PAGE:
Continental Tyres Women's National League, General football, Ireland, Women's football

Noelle Murray: “I was highly praised, he’s the play-maker”

The name Noelle is derived from a Latin word, meaning, “birthday (of the Lord)”. So it’s no surprise then to learn that Noelle Murray was born on Christmas Day. Statistically, aside from 29 February, it is considered out of the ordinary to be born on Christmas Day. However, there has been nothing ordinary about Murray’s talent or her displays in helping Shelbourne to the double last season. What’s seldom is wonderful.

Murray’s high performance levels in the red of Shelbourne have been wonderful and anything but seldom. From slotting home from the penalty spot in balmy August – scoring Shels’ first home goal of the season – to stylishly lobbing-in [view goal] the league-clincher against near-rivals UCD Waves on a freezing late-November night. It has been an unforgettable season for the three-time league and five-time FAI Cup winner.

Departure

Murray won’t compete in the Women’s National League next season for the first time since its’ inception, having signed for Glasgow City last week. In a thoroughly deserved move to full-time football, the Dubliner bucks the recent trend that has seen, mainly youngsters move away. Indeed, Savannah McCarthy, Katie McCabe and Jamie Finn – who have recently departed these shores for greener pastures and the lure of professional football – have all done so prior to their 21st birthdays. Murray leaves at 27.

Number One Award

She delayed her departure for Scotland’s vibrant second city, to attend last week’s Continental Tyre’s Women’s National League Awards 2016 in the Guinness Storehouse, where she was nominated for Player of the Year. “I meant to go already, but I delayed it a bit for the awards. I’m just dying to get over now and see what it has in store for me and get to know the girls. I’m dying to get over and just get going now.”
This award clearly meant a lot to her to win and you could see why. It was decided by popular ballot among her peers. There was stiff competition too. Teen goal-scoring sensation and cup final hat-trick hero, Leanne Kiernan and Karen Duggan – whose awards-laden sideboard must be creaking under the strain of innumerable gongs – completed the nominees. Murray’s name was deservedly pulled out of the envelop and she was named Continental Tyres Women’s National League Player of the Year for the truncated 2016 season.

Putting it into perspective, Murray says, “It’s definitely my number one award to date, especially because all of the girls in the other teams voted. It’s a privilege to know that all of the girls are giving you the vote, as they only get to vote for one person and it’s nice to know that they are giving you their vote to win it. We had a great season. You can never do something without your teammates.”

Character

The award comes off the back of a scintillating season with Shelbourne. They completed the league and FAI Cup double – wrestling both trophies back from arch-rivals Wexford Youths, who lorded it over them the previous year. She admits with satisfaction, “doing the double, I think after winning the league and then losing it and then to fight back, it was just brilliant”. Indeed, in the controversial 2015 FAI Cup final shootout, Murray stepped up first and missed, handing the opening initiative to Wexford Youths. Then against the same opposition in the 2016 decider, she missed again, this time in regulation time. However, showing the character that no doubt persuaded Glasgow, she recovered to hook-in the opening goal of the game. She then proceeded to dictate the remainder of the game, providing a platform for her red-hot team-mates to savage a poor Wexford side. Something perhaps Glasgow wouldn’t get from an inexperienced pre-21 youngster? Murray admits the miss gave her, “a kick up the butt to get me going into the final”.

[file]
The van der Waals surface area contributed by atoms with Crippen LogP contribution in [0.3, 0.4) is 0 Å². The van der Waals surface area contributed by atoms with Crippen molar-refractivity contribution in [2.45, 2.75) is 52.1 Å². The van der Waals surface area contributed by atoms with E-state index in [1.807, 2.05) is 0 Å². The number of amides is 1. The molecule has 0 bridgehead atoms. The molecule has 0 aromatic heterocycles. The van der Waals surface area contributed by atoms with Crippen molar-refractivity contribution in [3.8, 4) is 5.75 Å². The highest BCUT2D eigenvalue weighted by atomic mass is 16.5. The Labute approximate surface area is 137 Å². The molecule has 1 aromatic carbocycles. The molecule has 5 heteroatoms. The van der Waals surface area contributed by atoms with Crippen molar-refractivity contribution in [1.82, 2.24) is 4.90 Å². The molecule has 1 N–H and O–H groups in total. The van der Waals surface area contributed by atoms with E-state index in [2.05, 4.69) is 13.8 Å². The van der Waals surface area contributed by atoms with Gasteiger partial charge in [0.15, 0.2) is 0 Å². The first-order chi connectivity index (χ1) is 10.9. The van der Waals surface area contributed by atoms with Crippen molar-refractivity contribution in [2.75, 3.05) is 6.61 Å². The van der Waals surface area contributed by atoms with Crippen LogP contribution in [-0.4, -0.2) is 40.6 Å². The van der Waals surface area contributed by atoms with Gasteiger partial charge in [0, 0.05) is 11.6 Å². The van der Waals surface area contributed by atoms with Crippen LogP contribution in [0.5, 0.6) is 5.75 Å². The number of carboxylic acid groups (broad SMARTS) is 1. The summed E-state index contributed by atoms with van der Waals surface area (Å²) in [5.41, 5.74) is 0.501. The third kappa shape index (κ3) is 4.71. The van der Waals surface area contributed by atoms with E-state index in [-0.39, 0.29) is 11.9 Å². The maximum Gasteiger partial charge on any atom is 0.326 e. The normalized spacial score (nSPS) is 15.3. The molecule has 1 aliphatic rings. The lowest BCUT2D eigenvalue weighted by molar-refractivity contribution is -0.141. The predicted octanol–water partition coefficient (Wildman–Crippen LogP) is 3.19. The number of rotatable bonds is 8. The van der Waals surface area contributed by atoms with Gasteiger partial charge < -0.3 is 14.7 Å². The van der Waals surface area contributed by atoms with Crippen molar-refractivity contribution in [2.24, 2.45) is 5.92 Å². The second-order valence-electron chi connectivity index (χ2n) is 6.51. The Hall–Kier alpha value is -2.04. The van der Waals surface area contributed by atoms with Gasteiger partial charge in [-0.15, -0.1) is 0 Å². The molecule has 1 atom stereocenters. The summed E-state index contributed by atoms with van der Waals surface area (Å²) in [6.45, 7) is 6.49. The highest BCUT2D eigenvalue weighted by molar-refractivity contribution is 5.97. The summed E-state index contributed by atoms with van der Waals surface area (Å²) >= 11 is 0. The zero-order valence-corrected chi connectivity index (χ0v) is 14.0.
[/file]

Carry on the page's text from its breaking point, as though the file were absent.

The Play-maker

This central role and mature range of passing in the 2016 cup final caught the eye of ex-Bray Wanderers and Shamrock Rovers manager, Trevor Croly, who was applying the co-commentary analysis for the live televised game. The clearly impressed, Croly drew comparisons of Murray’s display with that of Ireland midfield play-maker, Wes Hoolahan – such was the level of her performance. High praise indeed.

Murray on the comparison, “It was recorded at home and I watched it back afterwards. I was highly praised on the commentary which I was delighted to hear, to be named along with Wes Hoolahan – he’s the play-maker.” Her deeper role on the day allowed her to dictate the play, utilising the pace of Siobhan Killeen, the direct running of Leanne Kiernan and the power of Gloria Douglas to exploit every inch of the vast open spaces of the Lansdowne Road pitch. She admits, “I definitely think I prefer to play in the ten now – just behind the forward – I feel I’m more involved in the game. I feel like I can drop back and help what’s going on behind and then help what’s in front of me as well”.